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Managing Stress: How you think about stress matters
by
Dr. Lisa Finlay
on
June 9, 2017
| Stress & Burnout | From the Office |

"The greatest weapon against stress is our ability to choose one thought over another."

~ William James

William James is considered the father of American psychology. The idea shared above has been promoted by psychologists, but philosophers from many cultures have expressed variations of this concept. The fact that human beings do not just passively receive life events, but instead we selectively perceive, constantly interpret, automatically judge, and sometimes unwittingly create our own reality has been central to traditions that, for centuries, have emphasized mindfulness and centering practices. I prefer to situate James’ statement within this long history of contemplative traditions, because often I see it referenced in motivational writing where the message seems to be a bit superficial and circular—think positively so that you can feel good.

Choosing one thought over another is less about replacing negative thoughts with positive ones and more about recognizing the power of interpretation in general. One of the most basic ways we see this play out is with something called your locus of control. When it comes to particular stressors in your life, you likely have an assumption about how much you can decrease or escape them. If you have a lower locus of control in general, this means you don't believe you have much influence over your environment or your stressors. Those with a higher locus of control in general tend to assume more responsibility over their environment.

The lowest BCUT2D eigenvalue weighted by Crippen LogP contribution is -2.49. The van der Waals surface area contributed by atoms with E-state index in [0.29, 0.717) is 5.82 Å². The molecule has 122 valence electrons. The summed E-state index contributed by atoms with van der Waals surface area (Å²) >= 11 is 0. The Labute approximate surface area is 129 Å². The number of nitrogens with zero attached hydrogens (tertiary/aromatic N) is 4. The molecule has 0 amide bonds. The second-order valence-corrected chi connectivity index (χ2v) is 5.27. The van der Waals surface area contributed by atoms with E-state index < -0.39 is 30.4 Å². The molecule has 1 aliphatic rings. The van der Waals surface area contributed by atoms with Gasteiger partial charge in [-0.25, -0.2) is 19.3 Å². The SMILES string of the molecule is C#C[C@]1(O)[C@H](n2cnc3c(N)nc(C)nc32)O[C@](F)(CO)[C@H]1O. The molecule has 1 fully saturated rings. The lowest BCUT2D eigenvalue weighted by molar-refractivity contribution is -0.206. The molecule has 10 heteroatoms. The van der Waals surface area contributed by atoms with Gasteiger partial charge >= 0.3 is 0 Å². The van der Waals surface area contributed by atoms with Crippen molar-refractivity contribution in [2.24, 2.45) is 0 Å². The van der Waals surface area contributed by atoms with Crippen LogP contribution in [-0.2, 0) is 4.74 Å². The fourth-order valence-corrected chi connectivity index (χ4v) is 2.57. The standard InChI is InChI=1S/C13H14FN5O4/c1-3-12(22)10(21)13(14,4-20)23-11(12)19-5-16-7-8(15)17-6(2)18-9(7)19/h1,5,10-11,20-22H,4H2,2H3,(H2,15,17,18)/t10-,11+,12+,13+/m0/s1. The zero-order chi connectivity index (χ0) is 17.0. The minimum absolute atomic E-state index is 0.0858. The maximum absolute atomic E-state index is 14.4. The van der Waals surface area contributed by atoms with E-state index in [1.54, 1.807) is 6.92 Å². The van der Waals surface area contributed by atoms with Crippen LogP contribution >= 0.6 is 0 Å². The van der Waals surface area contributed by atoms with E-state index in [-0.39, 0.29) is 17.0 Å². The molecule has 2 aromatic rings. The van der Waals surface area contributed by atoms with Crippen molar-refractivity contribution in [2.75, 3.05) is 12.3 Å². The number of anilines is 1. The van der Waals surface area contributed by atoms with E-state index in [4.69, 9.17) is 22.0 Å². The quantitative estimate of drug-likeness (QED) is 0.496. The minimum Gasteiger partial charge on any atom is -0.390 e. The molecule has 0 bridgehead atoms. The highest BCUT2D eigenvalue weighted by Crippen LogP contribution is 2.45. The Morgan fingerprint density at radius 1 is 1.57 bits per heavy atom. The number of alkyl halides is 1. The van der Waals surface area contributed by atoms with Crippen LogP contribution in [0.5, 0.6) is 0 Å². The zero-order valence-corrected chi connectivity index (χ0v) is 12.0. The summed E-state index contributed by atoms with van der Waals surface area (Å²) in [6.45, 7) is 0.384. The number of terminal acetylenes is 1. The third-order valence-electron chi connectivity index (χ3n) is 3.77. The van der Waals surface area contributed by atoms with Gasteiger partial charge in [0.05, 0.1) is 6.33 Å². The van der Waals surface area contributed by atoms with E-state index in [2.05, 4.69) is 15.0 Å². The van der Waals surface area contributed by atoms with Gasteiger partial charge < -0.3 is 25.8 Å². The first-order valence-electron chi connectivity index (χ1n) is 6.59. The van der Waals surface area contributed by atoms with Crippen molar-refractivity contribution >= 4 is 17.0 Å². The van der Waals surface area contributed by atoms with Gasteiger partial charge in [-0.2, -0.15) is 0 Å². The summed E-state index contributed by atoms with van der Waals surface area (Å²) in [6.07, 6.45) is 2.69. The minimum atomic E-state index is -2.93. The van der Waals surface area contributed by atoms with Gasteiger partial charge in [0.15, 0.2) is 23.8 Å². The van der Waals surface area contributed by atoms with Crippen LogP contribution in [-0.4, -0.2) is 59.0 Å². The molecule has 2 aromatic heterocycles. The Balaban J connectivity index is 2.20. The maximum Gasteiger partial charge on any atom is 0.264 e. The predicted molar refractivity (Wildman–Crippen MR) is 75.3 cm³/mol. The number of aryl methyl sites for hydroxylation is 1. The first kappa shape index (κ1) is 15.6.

The more you believe that your actions can influence events and outcomes in your life, the more likely you are to actually attempt to moderate your stressors. I frequently find in my work with individuals that feeling trapped in a situation is what makes it most intolerable, and once someone makes a decision to move in a certain direction—even if there are losses that come with that decision, or they can’t enact the decision immediately—their stress level decreases.

I encourage you to think about some of the stressors you have faced this week or this month. And then ask yourself how you engage those stressors. Have you assumed that there is nothing you can do about them? Have you automatically linked any of them to a permanent flaw in another person or yourself? If so, there may be opportunities to choose another thought—one that will expand your sense of influence over the situation and bring momentum for change.

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